Ailanthus as ornamental tree in urban areas
- On 23rd July 2014 a complete alley of Ailanthus altissima was discovered in the street Porte de France in Belval / Esch-sur-Alzette. It was recently planted in the course of the regeneration of the brownfield site into a large scientific and cultural centre, including the science faculty of the University of Luxembourg (Steil 2014, pers. comm.). Based on sattelite photos the alley counts more than 70 individuals.
- A group of Ailanthus altissima trees was recently planted behind the Olympic swimming pool in the Kirchberg disctrict of Luxembourg City by the Fonds du Kirchberg. Seedlings have already started to spread on this site (Helminger 2018, pers. comm.).
- A row of 9 Ailanthus altissima was planted before 2008 along a parking area behind the church of Walferdange (Welter et al. 2008: 81; map).
- A single tree is present in the section of the municipal park situated between Avenue de la Porte-Neuve and Avenue Émile-Reuter in Luxembourg City (on the side of the Avenue de la Porte-Neuve in line with two trees of Corylus colurna. Two single trees can be found in the Rue du Rollingergrund, one in front of the house n°294 and another next to the residence on n°306 (Welter et al. 2008: 81).
- A single old tree with several saplings and a single younger grown-up tree were observed on 10th June 2018 in the municipal park of Diekirch situated along the river Sûre.
- A group of 4 Ailanthus altissima trees grow in a roundabout on the N6 road north of Mersch and several seedlings / young plants have been found in the commercial zone east of the roundabout (Yves Krippel, pers. comm. 2020-10-27).
In a few decades, with climate change helping, Ailanthus might grow in many pavement rinds, flowerbeds and vague grounds all over these sites and possibly into the wild in adjacent areas, as illustrated in the following example from planted tree in a roundabout north of Mersch:
Ailanthus in the wild
In 2018, three populations of Ailanthus altissima were sighted in the wild in Luxembourg City:
- on the edge of the cliff along the railway to Wasserbillig between the Plateau du Rham and the INS. As part of a site visit on 28/11/2019 with representatives of the Nature and Forestry Administration, Public Buildings and the MNHNL, it was decided that the management of this site will take place during winter 2019-2020 and that management should be continued until the site no longer represents a danger to the railway line below.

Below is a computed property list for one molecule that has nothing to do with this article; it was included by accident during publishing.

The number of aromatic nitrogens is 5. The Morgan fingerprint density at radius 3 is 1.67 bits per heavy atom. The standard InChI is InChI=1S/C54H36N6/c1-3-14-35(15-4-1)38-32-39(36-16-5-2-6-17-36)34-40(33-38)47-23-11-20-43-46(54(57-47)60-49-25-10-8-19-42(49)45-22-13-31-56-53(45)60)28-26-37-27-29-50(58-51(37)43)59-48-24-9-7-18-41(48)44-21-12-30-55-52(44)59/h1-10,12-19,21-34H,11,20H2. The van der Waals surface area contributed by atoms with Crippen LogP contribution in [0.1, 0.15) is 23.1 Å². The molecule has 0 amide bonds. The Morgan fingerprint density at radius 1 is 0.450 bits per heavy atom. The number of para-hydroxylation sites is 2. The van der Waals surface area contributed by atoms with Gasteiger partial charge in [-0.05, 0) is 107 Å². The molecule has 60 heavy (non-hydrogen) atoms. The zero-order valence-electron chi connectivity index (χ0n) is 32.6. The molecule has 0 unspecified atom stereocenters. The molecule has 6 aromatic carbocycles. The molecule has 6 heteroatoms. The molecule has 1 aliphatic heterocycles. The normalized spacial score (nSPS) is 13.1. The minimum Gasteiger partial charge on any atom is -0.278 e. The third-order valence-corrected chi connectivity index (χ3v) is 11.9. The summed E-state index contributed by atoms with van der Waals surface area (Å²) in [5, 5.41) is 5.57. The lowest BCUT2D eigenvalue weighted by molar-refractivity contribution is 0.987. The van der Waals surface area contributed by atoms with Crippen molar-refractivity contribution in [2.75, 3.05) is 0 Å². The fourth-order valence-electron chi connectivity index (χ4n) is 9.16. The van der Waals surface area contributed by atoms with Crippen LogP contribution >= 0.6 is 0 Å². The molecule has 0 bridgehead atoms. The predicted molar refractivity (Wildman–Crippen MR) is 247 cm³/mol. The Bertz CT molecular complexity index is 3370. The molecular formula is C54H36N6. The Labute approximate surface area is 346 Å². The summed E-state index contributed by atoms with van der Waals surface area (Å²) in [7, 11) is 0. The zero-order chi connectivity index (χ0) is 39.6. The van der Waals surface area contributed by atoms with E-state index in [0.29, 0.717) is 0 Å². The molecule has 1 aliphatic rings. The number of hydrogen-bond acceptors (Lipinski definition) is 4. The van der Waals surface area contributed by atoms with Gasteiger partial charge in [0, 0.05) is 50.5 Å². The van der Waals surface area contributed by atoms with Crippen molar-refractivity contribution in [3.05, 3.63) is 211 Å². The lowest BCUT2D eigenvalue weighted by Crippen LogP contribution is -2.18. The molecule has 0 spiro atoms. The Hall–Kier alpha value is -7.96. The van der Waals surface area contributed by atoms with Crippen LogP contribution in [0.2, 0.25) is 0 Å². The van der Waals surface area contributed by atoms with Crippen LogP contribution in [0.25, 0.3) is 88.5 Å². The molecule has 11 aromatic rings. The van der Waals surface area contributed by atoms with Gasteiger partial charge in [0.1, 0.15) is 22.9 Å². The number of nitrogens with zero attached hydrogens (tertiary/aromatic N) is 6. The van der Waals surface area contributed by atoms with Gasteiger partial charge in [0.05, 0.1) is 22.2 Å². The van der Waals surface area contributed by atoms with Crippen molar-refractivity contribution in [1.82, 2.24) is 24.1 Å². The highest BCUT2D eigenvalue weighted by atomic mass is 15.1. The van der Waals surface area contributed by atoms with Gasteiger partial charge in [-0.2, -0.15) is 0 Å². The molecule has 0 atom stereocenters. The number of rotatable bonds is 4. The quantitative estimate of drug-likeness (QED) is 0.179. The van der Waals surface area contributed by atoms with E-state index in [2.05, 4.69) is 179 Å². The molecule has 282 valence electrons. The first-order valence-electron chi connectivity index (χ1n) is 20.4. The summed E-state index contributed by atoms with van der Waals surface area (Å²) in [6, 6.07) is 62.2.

- on the edge of the Plateau du Rham southeast of the former military canteen;
- on the sandstone cliffs above n°11 Bisserweg (Grund district, Luxembourg City).
A recent study in Berlin concludes that urban management strategies concerning Ailanthus would gain support from citizens when combining multiple approaches (Kowarik et al. 2021): (i) to control the species in case of realized negative impacts; (ii) to prevent the invasion of the species in areas of conservation concern; and (iii) to develop novel approaches of integrating wild Ailanthus trees into urban green spaces. These insights could support management measures that need to be established due to the EU-Regulation on Invasive Alien Species.
The action plan dedicated to the tree of heaven, designed to limit the spread and minimise its in Luxembourg, was drafted in 2020 (Pfeiffenschneider & Hoppe 2020) and submitted for a 60 days lasting public consultation on 9 September 2020. It clearly postulates that, if its population continues to increase, this species is likely to cause ecological and economic damage.
- Finalised Action Plan for Ailanthus altissima (Pfeiffenschneider & Hoppe 2020)
- Page of public consultation (FR)
C1 (1+1+1+1) (Ries et al. 2013: 18).
Harmonia+ protocolOverall risk score 0,42 = (Overall Invasion score 0,74 x Overall Impact score 0,57) (Ries et al. 2020).
- Anonymous, 2019. Commission implementing regulation (EU) 2019/1262 of 25 July 2019 amending Implementing Regulation (EU) 2016/1141 to update the list of invasive alien species of Union concern. Official Journal of the European Union L 199/1-2 (26.7.2019).